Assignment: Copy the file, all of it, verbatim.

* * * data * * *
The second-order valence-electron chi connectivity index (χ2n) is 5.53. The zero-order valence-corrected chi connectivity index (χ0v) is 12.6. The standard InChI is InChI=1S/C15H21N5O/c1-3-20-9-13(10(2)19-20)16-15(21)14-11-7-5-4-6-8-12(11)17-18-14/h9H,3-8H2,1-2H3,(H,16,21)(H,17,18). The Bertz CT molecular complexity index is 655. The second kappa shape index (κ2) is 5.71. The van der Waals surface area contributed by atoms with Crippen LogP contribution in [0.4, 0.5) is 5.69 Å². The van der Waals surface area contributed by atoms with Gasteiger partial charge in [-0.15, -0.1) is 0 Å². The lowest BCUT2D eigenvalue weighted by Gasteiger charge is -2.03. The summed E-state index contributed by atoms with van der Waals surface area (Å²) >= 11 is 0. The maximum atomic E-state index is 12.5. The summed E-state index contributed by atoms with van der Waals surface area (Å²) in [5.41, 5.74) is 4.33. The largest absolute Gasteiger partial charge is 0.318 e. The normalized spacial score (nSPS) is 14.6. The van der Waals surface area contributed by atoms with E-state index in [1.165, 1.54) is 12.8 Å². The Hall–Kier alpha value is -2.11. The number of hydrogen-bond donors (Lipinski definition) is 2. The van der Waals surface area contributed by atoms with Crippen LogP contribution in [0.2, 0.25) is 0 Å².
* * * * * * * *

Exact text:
The second-order valence-electron chi connectivity index (χ2n) is 5.53. The zero-order valence-corrected chi connectivity index (χ0v) is 12.6. The standard InChI is InChI=1S/C15H21N5O/c1-3-20-9-13(10(2)19-20)16-15(21)14-11-7-5-4-6-8-12(11)17-18-14/h9H,3-8H2,1-2H3,(H,16,21)(H,17,18). The Bertz CT molecular complexity index is 655. The second kappa shape index (κ2) is 5.71. The van der Waals surface area contributed by atoms with Crippen LogP contribution in [0.4, 0.5) is 5.69 Å². The van der Waals surface area contributed by atoms with Gasteiger partial charge in [-0.15, -0.1) is 0 Å². The lowest BCUT2D eigenvalue weighted by Gasteiger charge is -2.03. The summed E-state index contributed by atoms with van der Waals surface area (Å²) >= 11 is 0. The maximum atomic E-state index is 12.5. The summed E-state index contributed by atoms with van der Waals surface area (Å²) in [5.41, 5.74) is 4.33. The largest absolute Gasteiger partial charge is 0.318 e. The normalized spacial score (nSPS) is 14.6. The van der Waals surface area contributed by atoms with E-state index in [1.165, 1.54) is 12.8 Å². The Hall–Kier alpha value is -2.11. The number of hydrogen-bond donors (Lipinski definition) is 2. The van der Waals surface area contributed by atoms with Crippen LogP contribution in [0.2, 0.25) is 0 Å².